Dressed in the black-and-white motif of the Chinese philosophy of Yin-Yang and, some might say, like a NASCAR pit crew, physics students at Shepard High School stood ready.
All the hours of theoretical debate, design, manufacture, and trial of their wind turbines funneled to one moment: Could they generate enough power to lift a five-gallon bucket to the ceiling of the gym?
Excited, a little anxious, and mock taunting one another, the teams attached pulleys to their machines and, after adjusting the position and angle of the fans providing the wind power, watched the bucket rise more than 30 feet.
Teacher Brian Sievers, who also designed his own turbine for the project, applauded the effort, enthusiasm, and performances. Perhaps most importantly, he watched students solve problems and think creatively to find solutions.
“One team realized that while their large fan design worked well, it also allowed for more air leakage pathways. This resulted in a re-evaluation of the construction,” Sievers said.
The second team encountered an even larger problem.
“Their wind turbine performed poorly when they placed both fans together on the same side. However, they realized if they put fans on the opposite sides of each other, one in front and one behind the turbine, and pointed one fan low and the other high, their turbine's performance improved astronomically,” he said.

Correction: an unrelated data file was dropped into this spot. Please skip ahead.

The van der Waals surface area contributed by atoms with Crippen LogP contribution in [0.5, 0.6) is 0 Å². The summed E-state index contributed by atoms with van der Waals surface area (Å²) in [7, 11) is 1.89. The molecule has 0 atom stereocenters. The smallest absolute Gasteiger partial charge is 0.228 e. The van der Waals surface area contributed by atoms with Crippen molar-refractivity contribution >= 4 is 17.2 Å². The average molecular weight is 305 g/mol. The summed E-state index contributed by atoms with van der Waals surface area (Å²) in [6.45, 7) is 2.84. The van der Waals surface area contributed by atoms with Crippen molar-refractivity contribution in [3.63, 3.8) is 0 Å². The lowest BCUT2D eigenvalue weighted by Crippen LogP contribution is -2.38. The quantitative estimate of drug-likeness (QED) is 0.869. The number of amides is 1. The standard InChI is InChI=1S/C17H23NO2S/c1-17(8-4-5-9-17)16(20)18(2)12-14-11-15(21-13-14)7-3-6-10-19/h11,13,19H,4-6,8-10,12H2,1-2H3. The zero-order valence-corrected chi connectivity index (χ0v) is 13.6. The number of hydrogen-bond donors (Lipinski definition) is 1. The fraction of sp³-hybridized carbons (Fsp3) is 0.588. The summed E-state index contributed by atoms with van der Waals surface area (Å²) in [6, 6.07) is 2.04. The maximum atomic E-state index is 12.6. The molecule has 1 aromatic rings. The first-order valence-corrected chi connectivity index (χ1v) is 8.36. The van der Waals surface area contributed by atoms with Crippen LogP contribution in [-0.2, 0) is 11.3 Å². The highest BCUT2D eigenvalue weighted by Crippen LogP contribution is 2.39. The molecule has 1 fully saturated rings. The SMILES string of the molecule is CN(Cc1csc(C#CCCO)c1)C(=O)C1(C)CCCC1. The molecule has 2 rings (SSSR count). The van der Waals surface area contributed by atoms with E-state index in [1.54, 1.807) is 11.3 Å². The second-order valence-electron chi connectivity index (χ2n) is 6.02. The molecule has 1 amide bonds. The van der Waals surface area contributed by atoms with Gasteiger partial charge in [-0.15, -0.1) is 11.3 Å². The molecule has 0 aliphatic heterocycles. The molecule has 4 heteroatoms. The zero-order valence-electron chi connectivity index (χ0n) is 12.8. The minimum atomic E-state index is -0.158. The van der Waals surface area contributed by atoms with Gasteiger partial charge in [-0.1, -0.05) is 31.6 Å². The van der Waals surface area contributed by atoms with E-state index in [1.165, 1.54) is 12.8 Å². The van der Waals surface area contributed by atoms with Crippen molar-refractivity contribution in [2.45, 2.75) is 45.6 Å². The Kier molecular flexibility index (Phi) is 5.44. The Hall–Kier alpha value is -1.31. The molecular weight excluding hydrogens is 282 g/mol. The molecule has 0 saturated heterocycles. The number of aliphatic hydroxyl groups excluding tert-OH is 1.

For the Advanced Placement students, many of whom will pursue degrees in engineering, physics, and other sciences, such projects provide a glimpse of their futures.
“Students benefit several ways. One way is by learning the trial and error involved in design. Students develop an idea and test it. Then refine their design to optimize performance,” Sievers said.
And they learn that failure – or at least imperfection – comprises an important part of the learning process.
“It’s invaluable in life, not just engineering. As with any idea, you see how it works, and make changes to improve. So you can say a project like this goes beyond engineering, it prepares them to not only be inventors and designers,
but evaluators also,” Sievers said.
Designing and building the wind turbines involved the application of many physics principles, including energy conversion, rotation, wind power, torque, and. They also need to account for energy loss from friction.
Applying principles through hands-on projects greatly enhances learning.
“Students love to design and build. All too often, students today do not ‘tinker’ with tools and build things. That is one of the great losses in education today,” Sievers said.
Students also learn what to do when things go awry.
“Students need to learn and see failure and be allowed to refine their design. If a student builds a machine and truly analyzes its performance, that student is developing good reasoning skills that will serve them well in life,” Sievers said.
Thomas Edison would approve, Sievers argued.
“He was once asked how many light bulbs he built before he succeeded. Edison said 1000. To that he added, ‘it was not a waste because I now know 999 ways how not to make a light bulb.’”